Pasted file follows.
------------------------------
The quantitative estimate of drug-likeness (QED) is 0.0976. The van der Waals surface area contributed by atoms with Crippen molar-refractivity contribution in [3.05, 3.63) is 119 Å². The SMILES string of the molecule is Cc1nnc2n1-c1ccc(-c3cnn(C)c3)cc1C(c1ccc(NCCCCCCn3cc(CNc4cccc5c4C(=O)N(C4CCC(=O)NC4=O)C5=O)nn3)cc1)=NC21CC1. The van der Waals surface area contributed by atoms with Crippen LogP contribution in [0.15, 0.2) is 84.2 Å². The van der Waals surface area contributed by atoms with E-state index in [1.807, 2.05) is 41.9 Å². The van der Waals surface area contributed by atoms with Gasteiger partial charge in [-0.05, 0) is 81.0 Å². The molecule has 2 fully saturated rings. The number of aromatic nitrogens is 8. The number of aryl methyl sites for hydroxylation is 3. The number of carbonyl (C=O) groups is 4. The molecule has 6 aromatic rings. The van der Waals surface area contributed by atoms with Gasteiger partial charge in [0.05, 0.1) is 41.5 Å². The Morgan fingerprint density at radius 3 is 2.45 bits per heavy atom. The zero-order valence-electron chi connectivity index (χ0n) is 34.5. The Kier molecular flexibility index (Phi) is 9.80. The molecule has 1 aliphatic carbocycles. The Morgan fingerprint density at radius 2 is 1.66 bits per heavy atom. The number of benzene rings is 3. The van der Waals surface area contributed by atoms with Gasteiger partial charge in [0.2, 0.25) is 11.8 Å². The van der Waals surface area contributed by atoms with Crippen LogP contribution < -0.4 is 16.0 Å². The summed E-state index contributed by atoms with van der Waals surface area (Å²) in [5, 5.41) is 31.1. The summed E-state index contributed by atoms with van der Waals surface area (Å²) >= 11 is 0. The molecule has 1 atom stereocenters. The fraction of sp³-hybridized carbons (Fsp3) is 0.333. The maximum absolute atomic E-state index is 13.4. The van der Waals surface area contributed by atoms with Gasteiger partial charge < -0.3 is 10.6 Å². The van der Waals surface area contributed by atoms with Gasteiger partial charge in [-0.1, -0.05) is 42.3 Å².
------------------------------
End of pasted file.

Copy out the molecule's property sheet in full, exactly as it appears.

The quantitative estimate of drug-likeness (QED) is 0.0976. The van der Waals surface area contributed by atoms with Crippen molar-refractivity contribution in [3.05, 3.63) is 119 Å². The SMILES string of the molecule is Cc1nnc2n1-c1ccc(-c3cnn(C)c3)cc1C(c1ccc(NCCCCCCn3cc(CNc4cccc5c4C(=O)N(C4CCC(=O)NC4=O)C5=O)nn3)cc1)=NC21CC1. The van der Waals surface area contributed by atoms with Crippen LogP contribution in [0.15, 0.2) is 84.2 Å². The van der Waals surface area contributed by atoms with E-state index in [1.807, 2.05) is 41.9 Å². The van der Waals surface area contributed by atoms with Gasteiger partial charge in [-0.05, 0) is 81.0 Å². The molecule has 2 fully saturated rings. The number of aromatic nitrogens is 8. The number of aryl methyl sites for hydroxylation is 3. The number of carbonyl (C=O) groups is 4. The molecule has 6 aromatic rings. The van der Waals surface area contributed by atoms with Gasteiger partial charge in [0.05, 0.1) is 41.5 Å². The Morgan fingerprint density at radius 3 is 2.45 bits per heavy atom. The zero-order valence-electron chi connectivity index (χ0n) is 34.5. The Kier molecular flexibility index (Phi) is 9.80. The molecule has 1 aliphatic carbocycles. The Morgan fingerprint density at radius 2 is 1.66 bits per heavy atom. The number of benzene rings is 3. The van der Waals surface area contributed by atoms with Gasteiger partial charge in [0.2, 0.25) is 11.8 Å². The van der Waals surface area contributed by atoms with Crippen LogP contribution < -0.4 is 16.0 Å². The summed E-state index contributed by atoms with van der Waals surface area (Å²) in [5, 5.41) is 31.1. The summed E-state index contributed by atoms with van der Waals surface area (Å²) >= 11 is 0. The molecule has 1 atom stereocenters. The fraction of sp³-hybridized carbons (Fsp3) is 0.333. The maximum absolute atomic E-state index is 13.4. The van der Waals surface area contributed by atoms with Gasteiger partial charge < -0.3 is 10.6 Å². The van der Waals surface area contributed by atoms with Gasteiger partial charge in [-0.1, -0.05) is 42.3 Å².